Within our genes lies the secret to who we are and what we will be, from the color of our eyes to the shape of our feet and how we'll age to our mental health. Our genes also tell us whether we'll suffer from certain diseases. Ever since the human genome was mapped, a lot of medical research has been dedicated to understanding the role of genetics in these diseases. Why do some people develop diseases like cancer, Alzheimer's, and Crohn's?

New research shows the benefits of genetic studies, again, though this time with whole exome sequencing, which is used to determine variations in the coding regions, or exons, of thousands of genes. The study, which involved about 2,000 patients, was able to diagnose a potential disease 25 percent of the time by detecting rare genetic events, such as mutations. These variations are noted after comparing a sequence to one with normal genes. By analyzing these variations and comparing them to an individuals medical history, doctors may be able to determine the genetic cause of disorders.

The study, conducted by Dr. Yaping Yang and Dr. Christine Eng of the Baylor College of Medicine in Houston, involved about 2,000 patients, 88 percent of whom were children. Of those kids, a little more than 87 percent also had neurological disorders or developmental delay, while the rest had non-neurological disorders. The whole-exome sequencing procuedure involved taking either peripheral blood, tissue, or simple DNA from patients between 2012 and 2014. Molecular diagnoses were reported in 504 patients (25.2 percent), with 58 percent of the mutations triggering the diagnoses never having been reported before.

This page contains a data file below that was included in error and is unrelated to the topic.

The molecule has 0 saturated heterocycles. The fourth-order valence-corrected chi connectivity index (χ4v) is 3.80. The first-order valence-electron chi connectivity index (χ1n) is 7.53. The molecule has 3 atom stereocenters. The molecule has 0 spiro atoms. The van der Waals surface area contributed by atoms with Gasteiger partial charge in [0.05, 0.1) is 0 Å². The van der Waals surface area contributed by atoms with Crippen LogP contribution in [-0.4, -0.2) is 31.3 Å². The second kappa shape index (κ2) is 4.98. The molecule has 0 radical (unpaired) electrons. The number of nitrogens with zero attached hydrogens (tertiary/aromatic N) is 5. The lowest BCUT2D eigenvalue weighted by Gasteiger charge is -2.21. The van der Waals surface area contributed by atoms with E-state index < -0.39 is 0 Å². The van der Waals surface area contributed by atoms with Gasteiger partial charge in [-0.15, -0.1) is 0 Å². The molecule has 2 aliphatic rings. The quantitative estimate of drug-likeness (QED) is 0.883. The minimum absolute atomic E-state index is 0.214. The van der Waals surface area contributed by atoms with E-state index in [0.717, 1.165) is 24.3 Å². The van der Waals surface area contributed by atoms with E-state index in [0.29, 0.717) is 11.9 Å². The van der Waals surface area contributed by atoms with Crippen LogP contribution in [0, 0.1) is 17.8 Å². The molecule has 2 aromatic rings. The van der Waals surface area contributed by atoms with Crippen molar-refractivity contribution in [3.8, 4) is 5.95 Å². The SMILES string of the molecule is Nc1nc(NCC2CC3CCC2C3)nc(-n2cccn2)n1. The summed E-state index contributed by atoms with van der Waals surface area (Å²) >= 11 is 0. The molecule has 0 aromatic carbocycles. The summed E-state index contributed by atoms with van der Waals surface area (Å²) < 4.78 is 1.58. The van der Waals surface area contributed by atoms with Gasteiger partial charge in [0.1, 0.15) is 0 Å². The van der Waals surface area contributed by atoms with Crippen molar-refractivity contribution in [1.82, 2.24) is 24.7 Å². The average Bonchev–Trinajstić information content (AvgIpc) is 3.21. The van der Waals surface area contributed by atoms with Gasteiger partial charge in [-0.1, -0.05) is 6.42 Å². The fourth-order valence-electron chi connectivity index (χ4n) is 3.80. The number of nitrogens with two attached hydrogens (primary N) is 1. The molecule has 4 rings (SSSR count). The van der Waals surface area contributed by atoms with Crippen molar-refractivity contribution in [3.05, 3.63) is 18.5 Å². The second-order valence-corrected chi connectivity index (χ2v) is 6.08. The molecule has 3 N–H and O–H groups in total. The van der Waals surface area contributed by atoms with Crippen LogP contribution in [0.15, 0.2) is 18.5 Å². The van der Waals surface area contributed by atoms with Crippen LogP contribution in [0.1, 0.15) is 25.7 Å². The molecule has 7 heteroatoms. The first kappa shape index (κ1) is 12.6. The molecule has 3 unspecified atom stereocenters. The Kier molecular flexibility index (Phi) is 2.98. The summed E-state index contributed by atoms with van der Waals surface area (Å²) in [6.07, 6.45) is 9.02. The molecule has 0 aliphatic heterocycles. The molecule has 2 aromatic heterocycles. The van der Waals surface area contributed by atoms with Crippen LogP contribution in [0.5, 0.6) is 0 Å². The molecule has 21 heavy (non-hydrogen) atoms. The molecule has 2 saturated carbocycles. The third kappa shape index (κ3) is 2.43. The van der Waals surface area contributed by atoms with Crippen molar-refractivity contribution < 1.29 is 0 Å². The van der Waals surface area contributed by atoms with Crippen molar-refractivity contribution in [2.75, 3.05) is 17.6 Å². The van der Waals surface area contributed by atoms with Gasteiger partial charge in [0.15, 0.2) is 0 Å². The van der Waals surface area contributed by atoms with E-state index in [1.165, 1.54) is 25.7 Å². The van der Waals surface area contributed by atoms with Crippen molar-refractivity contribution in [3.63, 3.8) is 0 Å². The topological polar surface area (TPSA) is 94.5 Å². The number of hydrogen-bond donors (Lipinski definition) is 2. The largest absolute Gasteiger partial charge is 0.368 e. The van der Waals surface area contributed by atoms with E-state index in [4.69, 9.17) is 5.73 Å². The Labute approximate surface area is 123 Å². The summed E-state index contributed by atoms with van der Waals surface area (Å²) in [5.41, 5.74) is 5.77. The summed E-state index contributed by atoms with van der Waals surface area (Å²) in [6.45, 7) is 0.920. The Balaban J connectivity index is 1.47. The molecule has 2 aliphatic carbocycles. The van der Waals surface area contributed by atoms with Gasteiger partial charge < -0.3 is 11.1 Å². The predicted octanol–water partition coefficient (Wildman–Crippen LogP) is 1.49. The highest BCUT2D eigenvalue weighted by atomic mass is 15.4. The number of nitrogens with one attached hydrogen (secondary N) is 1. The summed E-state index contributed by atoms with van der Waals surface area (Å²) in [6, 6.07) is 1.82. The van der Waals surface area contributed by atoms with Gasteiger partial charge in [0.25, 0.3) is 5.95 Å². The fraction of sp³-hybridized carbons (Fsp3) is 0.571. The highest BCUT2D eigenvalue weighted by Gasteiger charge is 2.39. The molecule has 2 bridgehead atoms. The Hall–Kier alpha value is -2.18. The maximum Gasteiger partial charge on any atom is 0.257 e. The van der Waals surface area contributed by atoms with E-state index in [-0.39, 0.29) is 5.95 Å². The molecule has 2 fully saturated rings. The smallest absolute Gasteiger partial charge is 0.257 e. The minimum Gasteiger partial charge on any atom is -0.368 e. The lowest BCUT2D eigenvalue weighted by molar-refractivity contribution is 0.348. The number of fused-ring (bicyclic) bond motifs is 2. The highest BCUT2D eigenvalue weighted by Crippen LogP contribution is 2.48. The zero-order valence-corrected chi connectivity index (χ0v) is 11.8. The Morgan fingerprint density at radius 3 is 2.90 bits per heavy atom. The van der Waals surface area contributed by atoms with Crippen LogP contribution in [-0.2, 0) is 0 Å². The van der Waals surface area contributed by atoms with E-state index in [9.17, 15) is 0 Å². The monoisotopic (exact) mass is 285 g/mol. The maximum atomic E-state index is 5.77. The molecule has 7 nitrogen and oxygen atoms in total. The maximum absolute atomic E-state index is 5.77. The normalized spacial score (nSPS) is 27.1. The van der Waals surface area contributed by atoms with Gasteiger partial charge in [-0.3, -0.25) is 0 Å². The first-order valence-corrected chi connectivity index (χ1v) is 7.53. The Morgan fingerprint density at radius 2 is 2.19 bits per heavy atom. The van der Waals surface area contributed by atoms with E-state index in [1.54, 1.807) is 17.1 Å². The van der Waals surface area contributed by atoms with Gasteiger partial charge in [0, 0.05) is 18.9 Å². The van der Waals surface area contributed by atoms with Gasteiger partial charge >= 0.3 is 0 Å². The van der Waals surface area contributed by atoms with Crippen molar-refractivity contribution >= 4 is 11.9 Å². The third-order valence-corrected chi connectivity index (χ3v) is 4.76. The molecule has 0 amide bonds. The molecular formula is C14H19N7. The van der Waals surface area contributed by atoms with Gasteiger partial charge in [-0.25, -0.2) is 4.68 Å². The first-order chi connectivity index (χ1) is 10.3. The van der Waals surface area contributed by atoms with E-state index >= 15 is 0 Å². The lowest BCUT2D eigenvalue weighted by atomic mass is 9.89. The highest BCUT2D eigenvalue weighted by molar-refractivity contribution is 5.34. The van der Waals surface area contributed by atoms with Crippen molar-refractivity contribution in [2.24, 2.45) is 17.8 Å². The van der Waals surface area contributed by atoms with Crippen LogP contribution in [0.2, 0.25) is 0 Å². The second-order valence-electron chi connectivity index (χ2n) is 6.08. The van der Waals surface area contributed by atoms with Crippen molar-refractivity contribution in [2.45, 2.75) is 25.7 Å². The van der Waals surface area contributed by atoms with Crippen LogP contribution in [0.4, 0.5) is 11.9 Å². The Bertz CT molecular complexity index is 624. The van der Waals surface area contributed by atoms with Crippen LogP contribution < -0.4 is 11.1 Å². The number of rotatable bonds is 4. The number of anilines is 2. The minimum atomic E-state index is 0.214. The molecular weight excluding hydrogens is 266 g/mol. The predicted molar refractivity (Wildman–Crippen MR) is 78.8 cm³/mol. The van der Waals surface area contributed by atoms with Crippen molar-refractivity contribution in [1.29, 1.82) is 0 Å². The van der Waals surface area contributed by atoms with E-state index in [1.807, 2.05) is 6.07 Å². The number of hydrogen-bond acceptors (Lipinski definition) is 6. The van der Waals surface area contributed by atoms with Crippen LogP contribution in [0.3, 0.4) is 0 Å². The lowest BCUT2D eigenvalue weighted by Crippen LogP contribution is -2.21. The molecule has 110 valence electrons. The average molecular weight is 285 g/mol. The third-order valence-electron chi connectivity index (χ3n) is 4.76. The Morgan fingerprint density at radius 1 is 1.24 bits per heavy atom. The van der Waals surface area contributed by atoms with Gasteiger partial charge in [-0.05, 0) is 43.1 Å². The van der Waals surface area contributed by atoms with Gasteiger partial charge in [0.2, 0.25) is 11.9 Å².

A molecular diagnosis was reported for 504 patients (25.2 percent). The procedure found 58 percent previously undetected diagnostic mutations. They found that molecular diagnoses occurred more frequently when a patient had a neurological disorder along with problems with their organs (36.1 percent), while those with non-neurological disorders had the lowest rate of diagnoses, at 20.1 percent.

In 92 of the 2,000 patients, the sequencing found 95 cases in which medical intervention could have cured the mutations. Three patients had more than one case. In 59 patients, the researchers found mutations on genes that had already been identified and listed on the American College of Medical Genetics and Genomics' list of 56 genes recommended to be disclosed.

In approximately 30 percent of positive cases, mutations believed to cause disease were found in disease genes discovered since 2011, serving as proof of the importance of genetic studies in uncovering diseases. "Whole-exome sequencing testing is a platform suitable for timely incorporation of new disease genes because it interrogates entire coding regions, making it possible to automate the updating of disease gene annotation for clinical reporting, even after the initial analysis is completed,” the researchers said, according to a press release.